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  • Anonymous

    Posted April 20, 2002

    If you seek the real truth....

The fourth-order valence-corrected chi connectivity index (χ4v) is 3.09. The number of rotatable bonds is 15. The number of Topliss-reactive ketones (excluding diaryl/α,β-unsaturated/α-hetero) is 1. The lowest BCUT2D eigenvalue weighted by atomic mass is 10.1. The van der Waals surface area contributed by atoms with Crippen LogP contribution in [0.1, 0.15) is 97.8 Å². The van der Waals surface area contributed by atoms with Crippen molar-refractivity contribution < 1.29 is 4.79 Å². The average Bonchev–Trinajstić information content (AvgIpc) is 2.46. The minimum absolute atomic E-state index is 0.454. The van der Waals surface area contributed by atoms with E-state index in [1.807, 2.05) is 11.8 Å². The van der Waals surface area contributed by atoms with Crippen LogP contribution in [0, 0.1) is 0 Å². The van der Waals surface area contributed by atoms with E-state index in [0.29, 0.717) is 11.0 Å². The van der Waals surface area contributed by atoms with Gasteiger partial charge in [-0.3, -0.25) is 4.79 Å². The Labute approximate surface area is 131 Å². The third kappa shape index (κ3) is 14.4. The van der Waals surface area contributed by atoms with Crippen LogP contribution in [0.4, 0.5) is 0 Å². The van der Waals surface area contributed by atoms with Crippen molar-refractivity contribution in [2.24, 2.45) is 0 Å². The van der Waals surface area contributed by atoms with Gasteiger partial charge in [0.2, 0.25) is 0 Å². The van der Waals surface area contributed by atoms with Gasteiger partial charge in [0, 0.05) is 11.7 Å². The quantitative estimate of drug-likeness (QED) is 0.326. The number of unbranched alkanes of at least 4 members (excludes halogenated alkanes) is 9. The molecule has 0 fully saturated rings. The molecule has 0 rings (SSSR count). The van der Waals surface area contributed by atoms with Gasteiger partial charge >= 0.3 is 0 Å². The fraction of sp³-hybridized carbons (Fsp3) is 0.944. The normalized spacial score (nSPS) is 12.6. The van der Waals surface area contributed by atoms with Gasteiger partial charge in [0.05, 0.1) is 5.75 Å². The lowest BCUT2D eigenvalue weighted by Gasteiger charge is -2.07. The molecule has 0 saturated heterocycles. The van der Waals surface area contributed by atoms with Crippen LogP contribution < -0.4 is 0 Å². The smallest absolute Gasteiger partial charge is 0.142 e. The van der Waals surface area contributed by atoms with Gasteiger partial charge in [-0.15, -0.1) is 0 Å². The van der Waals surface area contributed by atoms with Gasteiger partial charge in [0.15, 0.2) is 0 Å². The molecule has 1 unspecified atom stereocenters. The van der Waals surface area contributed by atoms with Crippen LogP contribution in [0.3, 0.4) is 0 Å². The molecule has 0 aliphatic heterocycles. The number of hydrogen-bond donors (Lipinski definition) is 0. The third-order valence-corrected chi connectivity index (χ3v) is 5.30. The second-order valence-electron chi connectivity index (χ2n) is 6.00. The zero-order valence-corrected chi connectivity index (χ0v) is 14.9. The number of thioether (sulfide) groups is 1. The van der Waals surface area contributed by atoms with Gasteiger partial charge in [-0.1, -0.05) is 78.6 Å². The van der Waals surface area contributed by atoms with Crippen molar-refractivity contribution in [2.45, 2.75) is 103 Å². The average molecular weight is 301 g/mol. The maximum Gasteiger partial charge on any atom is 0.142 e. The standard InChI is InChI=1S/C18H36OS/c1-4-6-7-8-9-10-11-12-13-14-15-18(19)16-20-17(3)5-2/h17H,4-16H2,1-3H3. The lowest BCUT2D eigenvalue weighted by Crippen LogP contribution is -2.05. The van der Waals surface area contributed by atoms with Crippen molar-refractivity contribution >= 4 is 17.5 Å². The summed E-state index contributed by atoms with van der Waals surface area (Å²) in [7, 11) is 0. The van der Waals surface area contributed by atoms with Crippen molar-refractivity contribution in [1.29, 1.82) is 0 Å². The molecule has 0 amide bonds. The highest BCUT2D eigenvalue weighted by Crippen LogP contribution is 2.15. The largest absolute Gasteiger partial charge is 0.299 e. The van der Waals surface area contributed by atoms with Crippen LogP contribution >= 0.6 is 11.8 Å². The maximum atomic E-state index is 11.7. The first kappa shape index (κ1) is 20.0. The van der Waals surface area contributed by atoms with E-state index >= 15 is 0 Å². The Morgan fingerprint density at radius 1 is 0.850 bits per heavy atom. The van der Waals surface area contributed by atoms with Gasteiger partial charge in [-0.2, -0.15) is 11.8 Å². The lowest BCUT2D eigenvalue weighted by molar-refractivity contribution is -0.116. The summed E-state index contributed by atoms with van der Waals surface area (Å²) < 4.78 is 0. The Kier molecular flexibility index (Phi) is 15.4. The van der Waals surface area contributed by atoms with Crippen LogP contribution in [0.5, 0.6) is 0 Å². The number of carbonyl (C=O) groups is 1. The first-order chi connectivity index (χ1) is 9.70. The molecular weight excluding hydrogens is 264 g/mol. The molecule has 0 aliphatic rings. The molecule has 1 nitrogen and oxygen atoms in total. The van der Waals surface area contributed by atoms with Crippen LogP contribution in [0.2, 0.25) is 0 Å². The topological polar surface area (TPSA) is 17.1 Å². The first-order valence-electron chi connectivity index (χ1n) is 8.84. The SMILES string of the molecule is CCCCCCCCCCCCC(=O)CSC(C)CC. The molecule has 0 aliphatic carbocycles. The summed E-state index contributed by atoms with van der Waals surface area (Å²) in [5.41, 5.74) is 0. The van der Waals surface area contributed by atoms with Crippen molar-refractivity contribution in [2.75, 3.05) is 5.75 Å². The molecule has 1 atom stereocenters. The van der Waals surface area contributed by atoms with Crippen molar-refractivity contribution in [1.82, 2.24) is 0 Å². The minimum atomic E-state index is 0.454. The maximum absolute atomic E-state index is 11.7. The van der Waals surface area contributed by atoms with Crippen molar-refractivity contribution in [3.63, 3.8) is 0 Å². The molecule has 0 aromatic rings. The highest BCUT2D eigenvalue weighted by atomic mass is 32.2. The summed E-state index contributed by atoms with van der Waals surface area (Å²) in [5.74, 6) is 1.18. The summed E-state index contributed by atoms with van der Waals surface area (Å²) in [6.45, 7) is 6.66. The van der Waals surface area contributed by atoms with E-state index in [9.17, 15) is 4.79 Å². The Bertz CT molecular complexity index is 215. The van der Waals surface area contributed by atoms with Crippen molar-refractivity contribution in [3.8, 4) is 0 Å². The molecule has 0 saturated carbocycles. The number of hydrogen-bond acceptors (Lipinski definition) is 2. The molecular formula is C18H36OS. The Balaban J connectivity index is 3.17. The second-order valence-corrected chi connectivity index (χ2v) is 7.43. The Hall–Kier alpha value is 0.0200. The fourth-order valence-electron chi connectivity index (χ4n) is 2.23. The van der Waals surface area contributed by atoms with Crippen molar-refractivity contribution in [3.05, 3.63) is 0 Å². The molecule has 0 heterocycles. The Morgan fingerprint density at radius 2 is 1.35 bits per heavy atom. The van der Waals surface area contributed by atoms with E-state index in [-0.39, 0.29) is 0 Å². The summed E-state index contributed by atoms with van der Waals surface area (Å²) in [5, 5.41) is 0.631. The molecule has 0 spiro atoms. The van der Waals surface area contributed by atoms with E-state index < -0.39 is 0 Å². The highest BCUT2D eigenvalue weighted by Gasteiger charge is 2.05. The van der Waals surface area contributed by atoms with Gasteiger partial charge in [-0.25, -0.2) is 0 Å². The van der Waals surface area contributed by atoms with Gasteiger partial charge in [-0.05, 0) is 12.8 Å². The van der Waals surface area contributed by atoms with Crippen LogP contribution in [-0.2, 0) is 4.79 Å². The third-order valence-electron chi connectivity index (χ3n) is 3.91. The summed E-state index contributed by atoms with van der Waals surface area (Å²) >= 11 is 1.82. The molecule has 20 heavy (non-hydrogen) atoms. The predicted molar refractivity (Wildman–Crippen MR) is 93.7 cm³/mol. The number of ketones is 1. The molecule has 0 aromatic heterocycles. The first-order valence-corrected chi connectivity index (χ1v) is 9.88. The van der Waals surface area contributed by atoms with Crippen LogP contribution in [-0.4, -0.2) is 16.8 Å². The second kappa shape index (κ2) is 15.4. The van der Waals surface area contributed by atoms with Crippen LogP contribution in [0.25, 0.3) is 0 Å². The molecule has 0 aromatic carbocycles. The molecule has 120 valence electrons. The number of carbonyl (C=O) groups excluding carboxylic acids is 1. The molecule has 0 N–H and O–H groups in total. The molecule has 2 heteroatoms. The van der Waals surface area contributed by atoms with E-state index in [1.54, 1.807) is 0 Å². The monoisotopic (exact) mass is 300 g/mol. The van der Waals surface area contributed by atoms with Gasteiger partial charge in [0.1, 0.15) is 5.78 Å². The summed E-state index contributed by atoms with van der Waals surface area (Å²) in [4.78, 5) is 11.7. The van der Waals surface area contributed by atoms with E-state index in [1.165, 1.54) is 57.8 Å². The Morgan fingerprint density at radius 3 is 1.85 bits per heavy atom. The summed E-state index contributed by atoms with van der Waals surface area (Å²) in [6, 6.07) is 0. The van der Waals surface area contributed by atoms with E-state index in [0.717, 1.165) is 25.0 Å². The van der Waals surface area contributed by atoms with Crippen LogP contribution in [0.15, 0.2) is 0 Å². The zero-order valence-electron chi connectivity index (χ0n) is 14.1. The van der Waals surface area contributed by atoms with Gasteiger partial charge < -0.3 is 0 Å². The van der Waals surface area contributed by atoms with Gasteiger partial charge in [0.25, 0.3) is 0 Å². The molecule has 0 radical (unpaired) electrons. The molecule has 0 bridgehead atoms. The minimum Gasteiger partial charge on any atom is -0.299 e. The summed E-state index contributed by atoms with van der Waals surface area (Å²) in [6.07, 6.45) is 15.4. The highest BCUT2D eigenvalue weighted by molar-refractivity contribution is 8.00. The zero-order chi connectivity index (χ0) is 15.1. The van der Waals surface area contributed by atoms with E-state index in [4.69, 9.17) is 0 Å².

The author may be well-intended, but like all books that claim there will be ¿an end of the world¿ and a ¿second coming of Christ,¿ this is based on misinterpretation and misunderstanding of Scriptures. Jesus is NOT a murderous warlord who would destroy the world and send everyone to ¿burn in hell¿ who did not ¿accept Him as their personal Lord and Savior.¿ The seeker of truth should avoid this and look to other works that are realistic and knowledgeable of God. For example, Real Prophecy Unveiled, by Joseph J. Adamson, provides a very realistic and credible view of prophecy that we can celebrate. It explains how and why the myths of a 'second coming' and an 'end of the world' were created and perpetuated. This book has the message that empowers the people, and it will save the world and enable the meek to inherit the earth. Another good book is The Isaiah Effect, by Gregg Braden. It demonstrates how prophecies of global catastrophe and suffering are either symbolic or may only represent future possibilities, rather than forecast impending doom. Moreover, it establishes that we have the power to determine our future, and avoid catastrophe, which is what Adamson also emphasizes. Another good book is A Pilgrim's Path : Freemasonry and the Religious Right, by John J. Robinson. It describes the honorable history and principles of masonic orders, and then exposes the falsehoods spread by the leaders of the ¿Christian¿ Right who have condemned it. This book is of great interest for those who are alarmed by the rise of the Fundamentalist Religious Right and want to learn what Freemasonry is all about. We need to understand that this is a time of crucial contest between the dark forces of falsehood and the light forces of truth, and the dark forces disguise themselves. As the apostle Paul wrote, they are 'deceitful workers, transforming themselves into false apostles of Christ.' As Jesus said, they 'pray for the ears of men, follow the doctrines of men, and claim to do many wonderful works, but they are hypocrites.' Unfortunately, as Jesus predicted, ¿they shall deceive many people.¿ So you should avoid them, and exercise great discernment in deciding who to believe. The sooner we choose correctly, the sooner God's New Kingdom will be established on the earth, which shall last forever, never to be destroyed. That's what real prophecy foretells.